Why Fans of ‘Supernatural’ Should Check Out Amazon’s ‘The Boys’
Summer is one of the best times of the year to binge-watch a show because other programs are on break. If you watch Supernatural regularly—reruns included—but can’t wait for season 15 to start, there are a handful shows out here that can give you your fix. Amazon’s The Boys provides just the right dose of wit, drama, blood, and dark fantasy notes in its first season to keep your attention.
Adapted from a comic book series of the same name, the gritty show centers on awful, corrupt, celebrity superheroes called “The Seven.” They live openly in public wreaking havoc, saving the day, and eventually becoming the hunted. It’s a unique take on the superhero genre that takes caped crusaders off their pedestals and turns them into dirty, two-faced “wankers.” But then there are the cussing, brazen, ragtag anti-heroes, “The Boys.”
If you love Supernatural and haven’t checked out this new series, here are a few reasons to do so.
Eric Kripke is the creator
OG Supernatural fans will recognize Kripke’s name in the credits of The Boys. He’s the creator of both shows and brings his special brand of storytelling to the new series. Writer-director Kripke is an avid fan of Garth Ennis and Darick Robertson’s comic books, and was ecstatic about bringing The Seven to the small screen, telling The Hollywood Reporter:
“I was just a really big fan of Garth Ennis. He’s my favorite comic book writer by a mile. His work was so influential on Supernatural and my favorite comics from him were Preacher and The Boys. So when they announced that Preacher was being made as a series with Seth, Evan, and Neal Moritz producing it, I was really pissed they gave it to somebody else. And I knew somebody over at Neil Moritz and I sat down with him literally just to say screw you for giving Preacher to somebody else. And he came in and sat down and said, ‘Hey, what’s up?’ And I was like, ‘Screw you for giving Preacher to somebody else.’ Then he said, ‘Well, we have The Boys and we couldn’t get it made as a movie, so we’re trying to do it as a TV show, do you want that?’ And I said, ‘Oh, yeah, totally. I’ll take that.’ And that was the end of it.”
Little did fans know that Supernatural was influenced by these stories, but you’ll notice some similarities in both shows and a special appearance in the final episode of season one’s The Boys. We dare you not to yell, “Hey, it’s Bobby!” at your screen when you see the secretary of defense sitting at the table.
There’s gore, grit, humor, and a family vibe
Some viewers might find The Boys to be over-the-top bloody with its exploding people, criminals getting lasered or sliced in half, and a slow-motion scene resulting in the sad death of a dolphin. But hey, Supernatural fans have seen this type of stuff before, haven’t we? Admittedly, The Boys is way gorier (sometimes outrageously) than a CW show will allow, but you can see Kripke’s mark in these scenes. If you haven’t watched yet, you’ll either be covering your mouth or widening your eyes in shock.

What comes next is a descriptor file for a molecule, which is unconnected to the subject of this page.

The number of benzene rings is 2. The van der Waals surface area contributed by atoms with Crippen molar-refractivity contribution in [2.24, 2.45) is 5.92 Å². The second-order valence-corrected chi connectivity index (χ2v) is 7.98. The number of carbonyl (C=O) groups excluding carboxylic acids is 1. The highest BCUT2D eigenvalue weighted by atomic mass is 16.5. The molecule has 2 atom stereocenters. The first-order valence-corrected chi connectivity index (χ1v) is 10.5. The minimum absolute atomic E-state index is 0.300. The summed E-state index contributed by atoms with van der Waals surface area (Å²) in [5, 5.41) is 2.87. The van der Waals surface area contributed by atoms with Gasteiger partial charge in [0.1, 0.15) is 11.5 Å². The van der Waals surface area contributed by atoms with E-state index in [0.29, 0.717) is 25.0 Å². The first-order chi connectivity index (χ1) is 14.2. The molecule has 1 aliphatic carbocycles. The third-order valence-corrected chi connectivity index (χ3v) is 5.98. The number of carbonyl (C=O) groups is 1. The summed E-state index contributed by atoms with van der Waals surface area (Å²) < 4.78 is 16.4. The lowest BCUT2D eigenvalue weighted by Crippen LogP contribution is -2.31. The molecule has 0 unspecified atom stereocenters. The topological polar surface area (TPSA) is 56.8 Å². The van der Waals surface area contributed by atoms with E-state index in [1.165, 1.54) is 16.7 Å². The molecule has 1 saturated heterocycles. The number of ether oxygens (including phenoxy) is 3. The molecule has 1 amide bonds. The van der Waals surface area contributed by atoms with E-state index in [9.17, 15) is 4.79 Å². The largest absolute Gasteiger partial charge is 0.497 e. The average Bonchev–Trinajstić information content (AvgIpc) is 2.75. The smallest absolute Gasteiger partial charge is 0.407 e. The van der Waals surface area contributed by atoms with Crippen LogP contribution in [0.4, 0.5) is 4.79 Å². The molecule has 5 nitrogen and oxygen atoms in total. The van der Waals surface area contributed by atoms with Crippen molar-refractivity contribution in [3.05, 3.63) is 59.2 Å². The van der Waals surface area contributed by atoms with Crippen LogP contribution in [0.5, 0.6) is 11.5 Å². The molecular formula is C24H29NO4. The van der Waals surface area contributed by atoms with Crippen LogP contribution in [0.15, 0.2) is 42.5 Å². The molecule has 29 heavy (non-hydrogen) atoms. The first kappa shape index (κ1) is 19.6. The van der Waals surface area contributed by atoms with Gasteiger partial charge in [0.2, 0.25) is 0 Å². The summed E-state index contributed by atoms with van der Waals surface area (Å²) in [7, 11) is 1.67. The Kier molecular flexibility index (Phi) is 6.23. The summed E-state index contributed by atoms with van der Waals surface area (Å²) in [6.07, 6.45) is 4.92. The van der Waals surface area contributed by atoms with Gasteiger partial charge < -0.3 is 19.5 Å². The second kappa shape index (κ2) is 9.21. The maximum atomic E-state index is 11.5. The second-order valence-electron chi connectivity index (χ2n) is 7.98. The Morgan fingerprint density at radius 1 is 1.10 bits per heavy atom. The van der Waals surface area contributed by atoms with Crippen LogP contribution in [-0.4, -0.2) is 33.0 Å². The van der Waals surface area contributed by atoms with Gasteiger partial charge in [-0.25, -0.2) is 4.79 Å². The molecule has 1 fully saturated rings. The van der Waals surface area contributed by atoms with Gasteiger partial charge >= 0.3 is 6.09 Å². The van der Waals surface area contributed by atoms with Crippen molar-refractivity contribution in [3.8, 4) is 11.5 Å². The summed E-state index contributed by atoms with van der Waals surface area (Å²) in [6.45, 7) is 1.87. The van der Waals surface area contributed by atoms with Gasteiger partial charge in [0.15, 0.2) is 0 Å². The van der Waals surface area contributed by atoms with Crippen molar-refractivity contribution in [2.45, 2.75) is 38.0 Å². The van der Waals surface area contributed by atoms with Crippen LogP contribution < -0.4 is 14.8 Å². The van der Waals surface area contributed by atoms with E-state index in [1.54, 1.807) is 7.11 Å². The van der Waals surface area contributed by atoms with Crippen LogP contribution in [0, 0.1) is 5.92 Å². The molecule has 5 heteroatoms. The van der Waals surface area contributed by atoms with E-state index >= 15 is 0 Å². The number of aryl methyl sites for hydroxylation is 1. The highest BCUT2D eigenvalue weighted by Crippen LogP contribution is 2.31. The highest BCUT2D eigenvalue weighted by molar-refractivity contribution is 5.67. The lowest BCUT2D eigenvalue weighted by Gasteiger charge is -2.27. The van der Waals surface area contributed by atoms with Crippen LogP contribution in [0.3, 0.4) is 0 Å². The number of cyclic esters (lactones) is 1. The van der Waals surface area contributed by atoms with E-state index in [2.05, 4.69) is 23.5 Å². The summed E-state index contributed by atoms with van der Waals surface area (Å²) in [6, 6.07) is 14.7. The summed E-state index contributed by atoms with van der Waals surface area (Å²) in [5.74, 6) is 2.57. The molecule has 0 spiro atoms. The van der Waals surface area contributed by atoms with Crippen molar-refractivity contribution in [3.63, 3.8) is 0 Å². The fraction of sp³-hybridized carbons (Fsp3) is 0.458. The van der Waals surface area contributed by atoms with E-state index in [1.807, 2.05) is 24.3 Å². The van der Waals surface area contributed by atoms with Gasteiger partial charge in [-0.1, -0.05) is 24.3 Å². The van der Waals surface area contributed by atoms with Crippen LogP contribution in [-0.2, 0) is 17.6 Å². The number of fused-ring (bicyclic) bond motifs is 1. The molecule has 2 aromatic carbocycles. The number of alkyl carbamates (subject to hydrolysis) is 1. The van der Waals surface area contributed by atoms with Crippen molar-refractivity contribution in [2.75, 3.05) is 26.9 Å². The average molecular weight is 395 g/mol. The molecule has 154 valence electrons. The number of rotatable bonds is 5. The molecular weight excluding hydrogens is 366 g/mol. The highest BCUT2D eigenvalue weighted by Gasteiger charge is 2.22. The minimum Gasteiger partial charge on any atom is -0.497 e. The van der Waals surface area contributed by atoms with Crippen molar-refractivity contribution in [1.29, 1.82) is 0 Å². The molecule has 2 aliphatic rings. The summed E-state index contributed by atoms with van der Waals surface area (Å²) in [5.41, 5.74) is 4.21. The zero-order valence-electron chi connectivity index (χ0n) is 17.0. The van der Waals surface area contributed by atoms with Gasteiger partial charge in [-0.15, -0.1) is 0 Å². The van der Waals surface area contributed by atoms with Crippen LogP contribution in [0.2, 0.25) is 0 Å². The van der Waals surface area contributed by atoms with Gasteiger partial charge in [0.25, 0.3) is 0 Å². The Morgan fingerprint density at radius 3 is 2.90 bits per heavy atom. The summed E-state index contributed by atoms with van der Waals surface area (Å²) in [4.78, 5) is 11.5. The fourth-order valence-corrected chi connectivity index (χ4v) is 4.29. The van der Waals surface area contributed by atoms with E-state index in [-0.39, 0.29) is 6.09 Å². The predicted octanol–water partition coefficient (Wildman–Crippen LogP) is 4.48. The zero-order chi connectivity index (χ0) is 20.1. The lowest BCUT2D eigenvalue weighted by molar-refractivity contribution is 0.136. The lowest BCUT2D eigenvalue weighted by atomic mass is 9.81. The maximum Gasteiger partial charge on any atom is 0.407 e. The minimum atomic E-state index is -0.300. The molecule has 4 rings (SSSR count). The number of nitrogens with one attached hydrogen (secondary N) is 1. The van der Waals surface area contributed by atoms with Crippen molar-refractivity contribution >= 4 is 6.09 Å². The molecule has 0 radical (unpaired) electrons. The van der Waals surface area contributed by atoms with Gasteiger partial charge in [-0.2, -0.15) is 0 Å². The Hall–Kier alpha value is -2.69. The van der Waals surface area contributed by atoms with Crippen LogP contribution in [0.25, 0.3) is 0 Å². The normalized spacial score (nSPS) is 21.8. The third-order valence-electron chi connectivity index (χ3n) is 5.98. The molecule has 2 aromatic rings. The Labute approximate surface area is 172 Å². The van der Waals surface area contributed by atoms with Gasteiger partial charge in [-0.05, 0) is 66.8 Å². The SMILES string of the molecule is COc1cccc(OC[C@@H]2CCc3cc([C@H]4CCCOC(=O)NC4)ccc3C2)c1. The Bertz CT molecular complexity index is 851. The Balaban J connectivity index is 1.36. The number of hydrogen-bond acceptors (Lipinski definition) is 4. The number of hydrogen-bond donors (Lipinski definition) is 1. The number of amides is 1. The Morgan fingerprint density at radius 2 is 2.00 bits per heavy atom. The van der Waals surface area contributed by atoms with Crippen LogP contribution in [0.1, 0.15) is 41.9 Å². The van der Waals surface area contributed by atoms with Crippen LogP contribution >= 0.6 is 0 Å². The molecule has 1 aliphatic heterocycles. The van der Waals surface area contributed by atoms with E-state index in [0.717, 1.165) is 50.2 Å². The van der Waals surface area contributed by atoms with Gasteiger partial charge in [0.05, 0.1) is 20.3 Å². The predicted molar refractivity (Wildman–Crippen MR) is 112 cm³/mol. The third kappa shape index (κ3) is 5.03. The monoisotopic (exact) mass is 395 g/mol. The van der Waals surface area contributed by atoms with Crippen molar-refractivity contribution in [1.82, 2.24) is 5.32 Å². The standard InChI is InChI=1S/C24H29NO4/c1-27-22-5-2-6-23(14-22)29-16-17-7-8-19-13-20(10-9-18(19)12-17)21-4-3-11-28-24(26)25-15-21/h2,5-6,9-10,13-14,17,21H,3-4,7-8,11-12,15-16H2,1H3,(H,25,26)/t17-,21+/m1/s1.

The weird bond between Butcher (Karl Urban), Hughie (Jack Quaid), Frenchie (Tomer Kapon), and Mother’s Milk (Laz Alonso), will remind you of the familial relationships between Sam, Dean, Castiel, and perhaps even Bobby. At different times in Supernatural’s run, they’ve surprisingly—and sometimes reluctantly—joined forces with allies such as Rowena, Charlie, and Crowley. Check out the dynamics and mannerisms between the characters in both series.
Additionally, conversations about morals, vengeance, and necessary evils are recurring themes in both shows. Like Supernatural, The Boys go on missions to outsmart and take down monsters (caped heroes in this case). These missions are dangerous and sometimes bloody but have more than a touch of satire. The show is wild, dramatic, and funny. That too, was Kripke’s intent. He told the Los Angeles Times:
“I’m just doing my best to reflect the tone that Garth Ennis created. He’s a master at mixing hardcore violence with absurd humor with political commentary, and I’m just trying to match that. We’re depicting how we feel real humans would behave if they had the power: They would abuse it.”
There are little touches that eagle-eyed Supernatural fans might catch
Butcher, the lead hero-hater in The Boys, is merciless and tough, and one of the things he owns is an old, black car. There are several scenes in The Boys that involved popping open the trunk of the car to retrieve a captive, weapon, or bogus license plate. Sound familiar? In one scene, Butcher swaps out one plate attaches an Ohio tag to the car. Know anybody else who’s driven around with Ohio plates?
The Boys has already been renewed for season two, and Supernatural devotees could find themselves hooked to another one of Kripke’s creations. The pacing, jokes, and superheroes-as-jerks storylines are crafted to be relevant to today’s entertainment and political culture, but with a twist. Peep it. There’s horror, hilarity, and brotherhood.